Randy Diehl: Right now we are working on an initiative that will take about five years to recruit truly outstanding faculty. This is an initiative that has been made possible by funding, from the provost and the president, and it’s targeted at a relatively small number of departments that are considered priorities — history, English, philosophy, government, economics and psychology. Our entire mission, the main components of our mission — teaching, research and community engagement — really depend on attracting top faculty. By attracting great faculty, you can attract other great faculty, great students. It’s what allows us to provide really high-quality graduate and undergraduate teaching. 

DT: As some of us are students of the college ourselves, we are sometimes a little overwhelmed by the size of the administration and how many different people there are that you have to communicate with. Can you explain to us what you do as dean? 

Diehl: Well, to be honest, I spend a lot of my time with people. I spend the better part of my day in meetings. These are individual meetings with my top staff, ad hoc meetings that are requested by department chairs or groups of people. I meet with each of my associate deans…I also spend a lot of time in the provost’s office or the president’s office. I meet with other deans. A big chunk of my time is devoted to development, and that is talking to friends of the college, alumni, prospective donors. 

I spend a lot of time on the road meeting folks who are friends of the college. I would estimate that about 30 to 40 percent of my time is devoted to development — raising the kind of funds we need to build excellence in the college. My job, really, is to work with my colleagues, both in the college and in the Tower, to build excellence in every aspect of our mission. It is what I think of when I wake up. I do very little that is purely bureaucratic. Mostly what I’m doing is working on major strategic issues.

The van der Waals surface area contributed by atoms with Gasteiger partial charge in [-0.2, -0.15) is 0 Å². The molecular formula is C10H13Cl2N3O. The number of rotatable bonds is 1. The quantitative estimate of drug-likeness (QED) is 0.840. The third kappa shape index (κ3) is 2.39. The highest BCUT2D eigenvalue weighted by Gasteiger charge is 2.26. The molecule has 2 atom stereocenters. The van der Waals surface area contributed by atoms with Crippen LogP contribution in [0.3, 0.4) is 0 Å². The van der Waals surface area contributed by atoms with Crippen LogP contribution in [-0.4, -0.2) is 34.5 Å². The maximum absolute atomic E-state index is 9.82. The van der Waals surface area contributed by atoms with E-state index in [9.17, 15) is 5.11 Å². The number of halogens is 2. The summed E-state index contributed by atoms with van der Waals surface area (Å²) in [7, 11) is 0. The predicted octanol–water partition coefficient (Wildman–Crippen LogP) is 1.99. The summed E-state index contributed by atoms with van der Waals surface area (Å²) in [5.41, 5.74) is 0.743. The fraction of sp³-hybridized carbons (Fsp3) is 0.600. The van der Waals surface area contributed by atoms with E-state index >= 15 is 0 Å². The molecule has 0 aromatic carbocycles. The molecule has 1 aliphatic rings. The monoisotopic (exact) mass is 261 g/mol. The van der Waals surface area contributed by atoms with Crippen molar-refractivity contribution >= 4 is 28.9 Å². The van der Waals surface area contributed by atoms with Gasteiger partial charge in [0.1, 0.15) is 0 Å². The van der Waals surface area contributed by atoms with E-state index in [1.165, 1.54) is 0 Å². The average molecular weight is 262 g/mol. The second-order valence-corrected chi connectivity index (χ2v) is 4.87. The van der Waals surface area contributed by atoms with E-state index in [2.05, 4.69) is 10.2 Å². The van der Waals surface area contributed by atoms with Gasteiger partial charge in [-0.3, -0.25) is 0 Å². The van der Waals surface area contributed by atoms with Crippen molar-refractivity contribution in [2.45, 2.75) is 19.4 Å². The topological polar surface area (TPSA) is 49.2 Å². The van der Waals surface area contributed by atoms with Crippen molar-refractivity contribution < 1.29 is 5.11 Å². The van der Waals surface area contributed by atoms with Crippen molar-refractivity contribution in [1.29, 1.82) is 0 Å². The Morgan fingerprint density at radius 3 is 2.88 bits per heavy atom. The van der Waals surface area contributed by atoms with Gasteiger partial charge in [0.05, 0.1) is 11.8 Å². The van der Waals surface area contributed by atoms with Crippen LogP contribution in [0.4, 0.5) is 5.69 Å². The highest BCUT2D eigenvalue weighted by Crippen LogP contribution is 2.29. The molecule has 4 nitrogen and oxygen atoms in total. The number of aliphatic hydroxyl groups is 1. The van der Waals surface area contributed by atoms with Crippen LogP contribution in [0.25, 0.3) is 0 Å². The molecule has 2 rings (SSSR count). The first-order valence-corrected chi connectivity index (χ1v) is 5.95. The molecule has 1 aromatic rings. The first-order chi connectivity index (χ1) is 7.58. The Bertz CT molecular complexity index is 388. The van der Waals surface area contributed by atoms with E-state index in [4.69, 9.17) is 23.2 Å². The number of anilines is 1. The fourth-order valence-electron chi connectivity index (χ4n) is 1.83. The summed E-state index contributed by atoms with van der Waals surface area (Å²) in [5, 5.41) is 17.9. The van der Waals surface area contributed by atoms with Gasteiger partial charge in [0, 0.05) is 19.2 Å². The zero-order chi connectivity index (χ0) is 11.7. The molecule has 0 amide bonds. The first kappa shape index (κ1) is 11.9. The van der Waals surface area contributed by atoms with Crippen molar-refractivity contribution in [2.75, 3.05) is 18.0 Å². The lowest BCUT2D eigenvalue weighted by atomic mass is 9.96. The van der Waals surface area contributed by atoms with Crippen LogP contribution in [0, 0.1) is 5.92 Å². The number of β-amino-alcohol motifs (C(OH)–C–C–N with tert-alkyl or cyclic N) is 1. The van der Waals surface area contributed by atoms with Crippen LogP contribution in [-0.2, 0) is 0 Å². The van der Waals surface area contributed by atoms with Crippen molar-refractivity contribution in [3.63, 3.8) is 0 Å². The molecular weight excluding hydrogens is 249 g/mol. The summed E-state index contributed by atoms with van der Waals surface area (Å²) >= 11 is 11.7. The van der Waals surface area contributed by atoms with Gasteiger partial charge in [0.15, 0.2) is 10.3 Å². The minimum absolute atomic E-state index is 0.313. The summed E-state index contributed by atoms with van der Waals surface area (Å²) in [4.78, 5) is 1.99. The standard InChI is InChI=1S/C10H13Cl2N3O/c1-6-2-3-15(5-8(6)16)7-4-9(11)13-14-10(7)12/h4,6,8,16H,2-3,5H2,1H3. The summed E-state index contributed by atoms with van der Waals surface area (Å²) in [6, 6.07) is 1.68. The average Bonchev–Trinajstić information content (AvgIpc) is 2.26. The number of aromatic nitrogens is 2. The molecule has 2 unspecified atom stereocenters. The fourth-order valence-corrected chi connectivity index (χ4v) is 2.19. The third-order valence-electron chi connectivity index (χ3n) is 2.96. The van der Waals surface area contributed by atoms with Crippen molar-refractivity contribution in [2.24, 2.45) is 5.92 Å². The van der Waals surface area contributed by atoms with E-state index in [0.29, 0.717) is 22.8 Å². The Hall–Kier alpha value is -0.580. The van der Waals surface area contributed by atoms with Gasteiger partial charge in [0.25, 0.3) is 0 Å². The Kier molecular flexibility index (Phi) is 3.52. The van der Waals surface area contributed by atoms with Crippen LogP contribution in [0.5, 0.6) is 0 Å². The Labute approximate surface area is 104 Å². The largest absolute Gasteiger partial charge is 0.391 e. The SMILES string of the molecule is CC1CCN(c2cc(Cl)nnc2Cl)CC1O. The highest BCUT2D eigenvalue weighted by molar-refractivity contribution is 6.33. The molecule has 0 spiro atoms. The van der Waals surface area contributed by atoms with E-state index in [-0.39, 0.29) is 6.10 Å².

DT: Is it likely at this point that future cohorts of TAs and AIs will be smaller? [Editor’s Note: Since this interview was conducted, a special task force has released its report on the state of TAs and AIs in the college.] 

Diehl: They may be a bit smaller. I will be honest: We reduced our cohort size starting at the beginning of the downturn. For us, that was in 2009. Our cohort sizes and our total number of graduate students have gone down by around 21 percent since 2009. I think we can’t go too much further in terms of reducing graduate cohort size. In some programs, if we were to go further, it would actually damage the program. They would be below the critical mass they need to actually have a viable graduate program. In the longer term, as new money becomes available, we may be looking toward an infusion of new, recurring money. That money will be used in a number of ways. It will be used to hire great faculty, to restore the size of our faculty to earlier numbers.

DT: On the issue of graduate student stipends: One of the ways to increase those would be to decrease the size of future cohorts, right?  

 

Diehl: Yeah. And in 2009 we were already experiencing a loss of competitiveness in the size of our graduate stipends. I came up with a plan right before the downturn. To help pay for that, we reduced the size of what is called our soft money budget, which helps to pay TAs, AIs and lecturers. We had no choice. But before that, I had come up with a plan to enhance the competitiveness of our stipend by modestly reducing our cohort size. We see the reduction in graduate cohort size as temporary, or at least a component of it as temporary. And then we’ll come back when we have some new money.